Tech For Good; Putting People Over Profit.

‘Jonny Evans and Greg Ashton from Reason Digital putting people over profit in the tech sector and talking socially-minded technology.’

Tech for Good is a topic which we forever discussing at Wool Digital HQ, we also love the events and podcast run by the guys over at Reason Digital. If you haven’t heard of Manchester’s Tech For Good cohort, take a look!

At the launch of Enterprise City, Greg (@grgashton) and Jonny (@jonnyraeevans) from Tech For Good gave a great presentation on how working at a social enterprise does include the ‘subtle art of not killing people’. Which let’s face it, is always a plus.

Greg and Jonny started by presenting that a few years ago, some people felt that all great activity and innovation would be taking place down south, and that Cambridge and Oxford would become new economic boomers. And us in the north? We’d be left behind.

Obviously, that hasn’t happened.

Within the rise of tech in the north west, the digital social enterprise Reason Digital was birthed and the team there have worked on some of the largest positive change campaigns which have ever been seen such as Safety Nets and Gone for Good. Safety Nets is used to keep sex workers safe by creating a community and members of the app can alert others of any potential risks in a specific area. Gone for Good is a charity collection app which has helped charities collect the value of over £1 million in goods, just in year one.

When exploring the need for Social Enterprises and the work that they do, Greg and jonny presented some key facts and figure:

The proportion of social enterprises that grew their turnover the past 12 months is 52%. A greater proportion of social enterprises are growing than mainstream SMEs (40%).

The number of social enterprises introducing a new product or service in the last 12 months has increased to 59%. Among SMEs it has fallen to 38%.

40% of social enterprises are led by women; 31% have black asian minority ethnic directors; 40th have a director with a disability.

Which truly shows that there is both a rise in and need for the growth of social enterprises.

Going on to explore, ‘what is tech for good?’ the pair presented some key thoughts such as, what you create has to actually work, it needs to be sustainable and work to help the sector and if you are only following your best of intentions, your idea won’t be a success. Pursuing a vanity project isn’t what is going to help people.

To give the audience a bit of context surrounding what examples of tech for good are, as opposed to ones which are positioned as good, Greg and Jonny explored a few examples;

Uber launching as a ‘new side hustle’, was quite a good idea, however, the execution and the ethics of uber haven’t been all that fabulous. But let’s leave that one there.

Greg and Jonny also educated the audience on a project called I Sea, an award winning app which was created by the Grey Group. The premise of the app was great, the app showed an area of sea to the user could pinpoint if there was any questionable activity going on in their section of the ocean, and appropriate authorities would be alerted. Again, great idea. However, it turned out that all users were shown the same area of sea and the app wasn’t really ever fully developed, although the team at the Grey Group denied all knowledge of creating a ‘fake app’, it was soon removed from the app store.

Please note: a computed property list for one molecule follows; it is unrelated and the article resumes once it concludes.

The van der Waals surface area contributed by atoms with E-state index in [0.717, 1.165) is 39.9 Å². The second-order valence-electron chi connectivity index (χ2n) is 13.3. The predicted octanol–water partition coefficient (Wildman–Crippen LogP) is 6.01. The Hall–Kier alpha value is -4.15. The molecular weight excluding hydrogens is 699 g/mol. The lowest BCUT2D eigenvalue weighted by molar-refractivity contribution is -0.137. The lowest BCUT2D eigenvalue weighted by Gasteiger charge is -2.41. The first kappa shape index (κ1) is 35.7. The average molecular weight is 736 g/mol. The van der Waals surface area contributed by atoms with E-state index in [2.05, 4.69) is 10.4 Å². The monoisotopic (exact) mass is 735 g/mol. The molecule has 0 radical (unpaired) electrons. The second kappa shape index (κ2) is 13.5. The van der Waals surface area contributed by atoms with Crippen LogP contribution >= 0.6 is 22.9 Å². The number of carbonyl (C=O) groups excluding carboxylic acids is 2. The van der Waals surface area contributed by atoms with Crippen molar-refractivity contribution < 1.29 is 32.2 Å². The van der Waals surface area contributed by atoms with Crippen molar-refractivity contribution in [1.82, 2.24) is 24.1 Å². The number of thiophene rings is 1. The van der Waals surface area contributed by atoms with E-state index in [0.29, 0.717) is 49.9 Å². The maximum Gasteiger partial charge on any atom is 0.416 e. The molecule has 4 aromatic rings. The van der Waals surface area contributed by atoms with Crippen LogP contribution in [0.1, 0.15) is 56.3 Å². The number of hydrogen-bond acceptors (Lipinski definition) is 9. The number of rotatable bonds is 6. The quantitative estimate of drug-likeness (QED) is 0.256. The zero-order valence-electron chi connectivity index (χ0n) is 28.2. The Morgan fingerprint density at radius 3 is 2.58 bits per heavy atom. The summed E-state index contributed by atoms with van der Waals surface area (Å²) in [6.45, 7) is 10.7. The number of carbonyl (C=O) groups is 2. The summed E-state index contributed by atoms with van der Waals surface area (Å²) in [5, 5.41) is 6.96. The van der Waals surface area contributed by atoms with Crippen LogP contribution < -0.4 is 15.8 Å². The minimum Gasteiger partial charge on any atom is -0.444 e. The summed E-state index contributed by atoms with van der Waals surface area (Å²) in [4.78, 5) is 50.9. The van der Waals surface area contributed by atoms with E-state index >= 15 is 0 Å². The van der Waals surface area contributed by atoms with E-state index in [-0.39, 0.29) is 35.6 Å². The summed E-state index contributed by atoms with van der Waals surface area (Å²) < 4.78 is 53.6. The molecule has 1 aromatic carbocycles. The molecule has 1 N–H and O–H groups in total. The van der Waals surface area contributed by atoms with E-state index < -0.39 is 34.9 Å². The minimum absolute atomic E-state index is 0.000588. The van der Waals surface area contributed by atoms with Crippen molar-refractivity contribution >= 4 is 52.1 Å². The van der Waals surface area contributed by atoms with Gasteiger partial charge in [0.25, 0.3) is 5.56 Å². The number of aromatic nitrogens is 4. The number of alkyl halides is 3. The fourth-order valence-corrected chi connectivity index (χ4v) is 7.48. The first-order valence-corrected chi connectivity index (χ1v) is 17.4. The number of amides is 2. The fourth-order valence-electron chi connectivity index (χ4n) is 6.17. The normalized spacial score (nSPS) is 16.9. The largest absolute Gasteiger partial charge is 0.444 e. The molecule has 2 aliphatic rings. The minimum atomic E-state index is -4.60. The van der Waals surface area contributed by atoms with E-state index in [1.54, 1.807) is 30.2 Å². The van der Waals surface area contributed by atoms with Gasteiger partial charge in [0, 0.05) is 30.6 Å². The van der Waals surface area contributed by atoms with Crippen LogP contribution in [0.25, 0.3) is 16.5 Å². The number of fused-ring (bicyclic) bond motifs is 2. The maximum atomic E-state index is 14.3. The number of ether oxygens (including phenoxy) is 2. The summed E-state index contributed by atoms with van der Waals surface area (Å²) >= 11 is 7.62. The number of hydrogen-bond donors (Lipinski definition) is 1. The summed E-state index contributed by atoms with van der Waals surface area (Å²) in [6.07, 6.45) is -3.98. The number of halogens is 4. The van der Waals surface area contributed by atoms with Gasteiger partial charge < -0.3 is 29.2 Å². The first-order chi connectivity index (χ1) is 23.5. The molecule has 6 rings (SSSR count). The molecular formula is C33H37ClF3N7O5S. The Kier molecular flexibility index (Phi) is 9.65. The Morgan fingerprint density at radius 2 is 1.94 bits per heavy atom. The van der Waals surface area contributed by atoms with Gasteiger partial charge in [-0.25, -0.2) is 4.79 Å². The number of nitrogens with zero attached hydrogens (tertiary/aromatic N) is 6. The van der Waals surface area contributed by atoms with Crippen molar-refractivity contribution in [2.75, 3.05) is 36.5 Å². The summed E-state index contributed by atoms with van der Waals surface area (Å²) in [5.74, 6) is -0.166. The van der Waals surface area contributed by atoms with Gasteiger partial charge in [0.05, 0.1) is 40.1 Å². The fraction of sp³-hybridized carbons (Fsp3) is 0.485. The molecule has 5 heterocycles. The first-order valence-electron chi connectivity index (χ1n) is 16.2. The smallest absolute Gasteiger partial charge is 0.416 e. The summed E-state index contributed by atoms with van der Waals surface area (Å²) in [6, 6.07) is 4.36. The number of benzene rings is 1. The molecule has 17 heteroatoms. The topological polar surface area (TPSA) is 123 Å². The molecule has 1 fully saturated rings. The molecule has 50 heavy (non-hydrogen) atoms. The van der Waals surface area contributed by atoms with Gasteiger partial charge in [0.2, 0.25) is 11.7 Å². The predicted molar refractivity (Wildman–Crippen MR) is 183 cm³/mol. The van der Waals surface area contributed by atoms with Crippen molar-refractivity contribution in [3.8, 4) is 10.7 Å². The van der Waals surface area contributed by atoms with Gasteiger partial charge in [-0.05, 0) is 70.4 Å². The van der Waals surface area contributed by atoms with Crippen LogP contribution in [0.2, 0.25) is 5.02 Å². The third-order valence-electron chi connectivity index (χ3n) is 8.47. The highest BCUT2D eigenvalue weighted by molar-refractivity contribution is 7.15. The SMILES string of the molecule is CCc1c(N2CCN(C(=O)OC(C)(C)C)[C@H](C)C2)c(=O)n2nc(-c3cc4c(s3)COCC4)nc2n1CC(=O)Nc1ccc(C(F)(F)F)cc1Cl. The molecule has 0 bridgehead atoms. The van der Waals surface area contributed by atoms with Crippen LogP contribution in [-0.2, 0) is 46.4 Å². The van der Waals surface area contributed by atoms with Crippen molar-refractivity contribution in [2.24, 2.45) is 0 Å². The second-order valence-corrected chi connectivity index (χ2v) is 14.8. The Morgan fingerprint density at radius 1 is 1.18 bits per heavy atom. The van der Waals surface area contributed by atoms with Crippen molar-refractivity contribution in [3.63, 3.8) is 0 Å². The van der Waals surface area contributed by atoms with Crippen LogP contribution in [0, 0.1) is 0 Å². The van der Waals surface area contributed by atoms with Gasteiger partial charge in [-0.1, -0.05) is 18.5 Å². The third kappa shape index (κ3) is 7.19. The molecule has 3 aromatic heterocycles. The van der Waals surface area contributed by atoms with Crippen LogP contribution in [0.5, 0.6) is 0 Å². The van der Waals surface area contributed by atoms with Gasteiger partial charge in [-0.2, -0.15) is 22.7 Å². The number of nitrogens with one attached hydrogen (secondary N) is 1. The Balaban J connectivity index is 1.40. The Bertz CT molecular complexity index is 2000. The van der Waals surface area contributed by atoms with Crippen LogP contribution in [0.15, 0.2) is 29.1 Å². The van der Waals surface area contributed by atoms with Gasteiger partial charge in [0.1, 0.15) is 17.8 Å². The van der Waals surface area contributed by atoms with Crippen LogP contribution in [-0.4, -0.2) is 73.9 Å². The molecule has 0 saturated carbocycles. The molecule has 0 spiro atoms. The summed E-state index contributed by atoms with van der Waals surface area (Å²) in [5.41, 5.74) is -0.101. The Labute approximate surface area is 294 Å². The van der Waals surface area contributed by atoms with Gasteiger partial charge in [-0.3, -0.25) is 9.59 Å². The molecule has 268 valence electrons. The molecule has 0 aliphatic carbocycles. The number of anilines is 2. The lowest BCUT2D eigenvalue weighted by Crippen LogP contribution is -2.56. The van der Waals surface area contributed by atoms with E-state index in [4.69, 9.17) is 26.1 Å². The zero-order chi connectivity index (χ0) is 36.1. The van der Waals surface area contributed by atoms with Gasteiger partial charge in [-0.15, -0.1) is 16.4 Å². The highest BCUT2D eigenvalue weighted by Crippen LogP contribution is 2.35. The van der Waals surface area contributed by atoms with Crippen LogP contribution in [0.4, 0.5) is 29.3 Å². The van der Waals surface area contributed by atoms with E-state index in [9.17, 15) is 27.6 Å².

Good examples came in the way of WayFindr, who have drilled down on the elderly digital market to help many people achieve help and support. Initially, WayFindr were creating an app as primary mode of support but they soon realised if they took their work one step further and created an accessible framework, they would support a much wider scope of users.

The next example referred back to Reason’s own development to aid sex workers; as a smart group of digital experts, they know the importance of speaking to your users. And for this market the tried. However, their budget didn’t cover they day rate of a group of their users. To make sure that they were truly able to get to grips with their user’s needs, the team took to the streets to get to grips. Two of the biggest findings which came out of this was that the inclusion of any lights or alarms would cause risk to the workers thanks to the initial draw of attention meaning that as many silent or subtle cues needed to be used. The multilingual user base also needed to be able to use the application, even if they couldn’t speak english — all of the key prompts were changed to icons to create a universal users. The biggest takeaway from this user research? Think about repercussions.

Greg then introduced the audience to the concept of ‘Wicked Problems’, the big things that you want to be able to fix, such as homelessness, but you really need to chip away at with smaller solutions than trying to create the perfect fix for a very large issue. It was presented that one of the key failure points for a ‘tech for good’ project is its focus around solving a ‘wicked problem’ instead of trying to solve a factor in the problem.

To create a project which is truly meaningful and has a good return, it is key to start with an end goal and work backwards, breaking down steps required to tackle the issue — creating a sure fire list of tasks to architect a meaningful and robust solution.

Finally, the biggest question which I was left considering following the presentation… What is the return on investment on a life?

If you would like to talk about tech for good with fellow enthusiasts, contact or send us a message all places where you can be social, @wooldigital.


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